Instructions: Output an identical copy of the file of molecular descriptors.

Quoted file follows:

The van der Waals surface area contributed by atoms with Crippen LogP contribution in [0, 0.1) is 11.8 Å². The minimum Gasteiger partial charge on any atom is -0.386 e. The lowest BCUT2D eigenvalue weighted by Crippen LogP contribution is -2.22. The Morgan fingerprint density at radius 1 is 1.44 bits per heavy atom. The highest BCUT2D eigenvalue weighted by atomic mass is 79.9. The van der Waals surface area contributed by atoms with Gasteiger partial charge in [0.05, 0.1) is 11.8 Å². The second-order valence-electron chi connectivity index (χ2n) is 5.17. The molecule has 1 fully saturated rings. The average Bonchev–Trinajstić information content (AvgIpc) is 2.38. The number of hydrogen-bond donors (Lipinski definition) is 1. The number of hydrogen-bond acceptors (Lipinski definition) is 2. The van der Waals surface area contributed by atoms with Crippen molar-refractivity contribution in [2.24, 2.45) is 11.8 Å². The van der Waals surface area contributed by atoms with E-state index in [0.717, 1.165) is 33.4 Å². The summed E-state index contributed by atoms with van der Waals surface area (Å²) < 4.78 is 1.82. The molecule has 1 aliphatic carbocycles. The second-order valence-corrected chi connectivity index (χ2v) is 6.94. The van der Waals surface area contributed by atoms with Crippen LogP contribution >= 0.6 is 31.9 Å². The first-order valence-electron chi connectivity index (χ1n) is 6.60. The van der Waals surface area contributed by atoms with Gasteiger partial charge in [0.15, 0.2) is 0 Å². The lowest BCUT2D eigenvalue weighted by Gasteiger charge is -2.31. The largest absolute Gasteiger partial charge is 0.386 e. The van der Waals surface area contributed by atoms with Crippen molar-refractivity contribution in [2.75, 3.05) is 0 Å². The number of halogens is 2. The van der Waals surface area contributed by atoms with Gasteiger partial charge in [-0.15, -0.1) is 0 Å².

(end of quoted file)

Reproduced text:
The van der Waals surface area contributed by atoms with Crippen LogP contribution in [0, 0.1) is 11.8 Å². The minimum Gasteiger partial charge on any atom is -0.386 e. The lowest BCUT2D eigenvalue weighted by Crippen LogP contribution is -2.22. The Morgan fingerprint density at radius 1 is 1.44 bits per heavy atom. The highest BCUT2D eigenvalue weighted by atomic mass is 79.9. The van der Waals surface area contributed by atoms with Gasteiger partial charge in [0.05, 0.1) is 11.8 Å². The second-order valence-electron chi connectivity index (χ2n) is 5.17. The molecule has 1 fully saturated rings. The average Bonchev–Trinajstić information content (AvgIpc) is 2.38. The number of hydrogen-bond donors (Lipinski definition) is 1. The number of hydrogen-bond acceptors (Lipinski definition) is 2. The van der Waals surface area contributed by atoms with Crippen molar-refractivity contribution in [2.24, 2.45) is 11.8 Å². The van der Waals surface area contributed by atoms with E-state index in [0.717, 1.165) is 33.4 Å². The summed E-state index contributed by atoms with van der Waals surface area (Å²) < 4.78 is 1.82. The molecule has 1 aliphatic carbocycles. The second-order valence-corrected chi connectivity index (χ2v) is 6.94. The van der Waals surface area contributed by atoms with Crippen LogP contribution >= 0.6 is 31.9 Å². The first-order valence-electron chi connectivity index (χ1n) is 6.60. The van der Waals surface area contributed by atoms with Gasteiger partial charge in [0.15, 0.2) is 0 Å². The lowest BCUT2D eigenvalue weighted by Gasteiger charge is -2.31. The largest absolute Gasteiger partial charge is 0.386 e. The van der Waals surface area contributed by atoms with Crippen molar-refractivity contribution in [2.75, 3.05) is 0 Å². The number of halogens is 2. The van der Waals surface area contributed by atoms with Gasteiger partial charge in [-0.15, -0.1) is 0 Å².